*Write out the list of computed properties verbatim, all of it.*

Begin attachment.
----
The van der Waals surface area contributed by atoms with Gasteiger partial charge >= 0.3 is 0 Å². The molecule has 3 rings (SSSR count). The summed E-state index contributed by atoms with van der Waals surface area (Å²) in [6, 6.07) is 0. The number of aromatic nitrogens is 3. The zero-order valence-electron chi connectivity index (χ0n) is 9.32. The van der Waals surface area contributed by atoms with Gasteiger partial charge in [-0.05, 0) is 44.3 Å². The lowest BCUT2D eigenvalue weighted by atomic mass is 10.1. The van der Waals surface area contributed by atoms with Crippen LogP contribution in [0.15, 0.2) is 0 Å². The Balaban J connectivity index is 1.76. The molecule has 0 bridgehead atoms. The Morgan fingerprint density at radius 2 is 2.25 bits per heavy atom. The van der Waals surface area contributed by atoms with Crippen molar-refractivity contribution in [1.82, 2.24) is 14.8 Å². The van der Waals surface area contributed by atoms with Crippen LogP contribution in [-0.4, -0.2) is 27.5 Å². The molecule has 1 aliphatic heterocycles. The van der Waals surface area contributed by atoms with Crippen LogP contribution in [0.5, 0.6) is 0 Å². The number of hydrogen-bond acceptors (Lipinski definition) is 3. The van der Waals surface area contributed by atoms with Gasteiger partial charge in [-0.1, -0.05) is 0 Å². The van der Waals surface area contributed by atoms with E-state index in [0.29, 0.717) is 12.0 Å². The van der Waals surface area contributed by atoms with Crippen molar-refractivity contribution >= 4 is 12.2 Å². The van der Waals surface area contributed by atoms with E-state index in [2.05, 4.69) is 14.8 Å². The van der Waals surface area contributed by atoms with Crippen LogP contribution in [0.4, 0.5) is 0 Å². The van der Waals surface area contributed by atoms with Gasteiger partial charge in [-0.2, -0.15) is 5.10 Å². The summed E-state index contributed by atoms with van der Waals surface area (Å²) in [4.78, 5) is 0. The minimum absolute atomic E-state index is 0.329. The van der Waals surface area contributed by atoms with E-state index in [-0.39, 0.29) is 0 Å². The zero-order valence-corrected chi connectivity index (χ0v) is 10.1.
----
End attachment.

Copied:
The van der Waals surface area contributed by atoms with Gasteiger partial charge >= 0.3 is 0 Å². The molecule has 3 rings (SSSR count). The summed E-state index contributed by atoms with van der Waals surface area (Å²) in [6, 6.07) is 0. The number of aromatic nitrogens is 3. The zero-order valence-electron chi connectivity index (χ0n) is 9.32. The van der Waals surface area contributed by atoms with Gasteiger partial charge in [-0.05, 0) is 44.3 Å². The lowest BCUT2D eigenvalue weighted by atomic mass is 10.1. The van der Waals surface area contributed by atoms with Crippen LogP contribution in [0.15, 0.2) is 0 Å². The Balaban J connectivity index is 1.76. The molecule has 0 bridgehead atoms. The Morgan fingerprint density at radius 2 is 2.25 bits per heavy atom. The van der Waals surface area contributed by atoms with Crippen molar-refractivity contribution in [1.82, 2.24) is 14.8 Å². The van der Waals surface area contributed by atoms with Crippen LogP contribution in [-0.4, -0.2) is 27.5 Å². The molecule has 1 aliphatic heterocycles. The van der Waals surface area contributed by atoms with Crippen LogP contribution in [0.5, 0.6) is 0 Å². The number of hydrogen-bond acceptors (Lipinski definition) is 3. The van der Waals surface area contributed by atoms with Gasteiger partial charge in [-0.1, -0.05) is 0 Å². The van der Waals surface area contributed by atoms with E-state index in [0.29, 0.717) is 12.0 Å². The van der Waals surface area contributed by atoms with Crippen molar-refractivity contribution >= 4 is 12.2 Å². The van der Waals surface area contributed by atoms with E-state index in [2.05, 4.69) is 14.8 Å². The van der Waals surface area contributed by atoms with Crippen LogP contribution in [0.4, 0.5) is 0 Å². The van der Waals surface area contributed by atoms with Gasteiger partial charge in [-0.2, -0.15) is 5.10 Å². The summed E-state index contributed by atoms with van der Waals surface area (Å²) in [4.78, 5) is 0. The minimum absolute atomic E-state index is 0.329. The van der Waals surface area contributed by atoms with E-state index in [-0.39, 0.29) is 0 Å². The zero-order valence-corrected chi connectivity index (χ0v) is 10.1.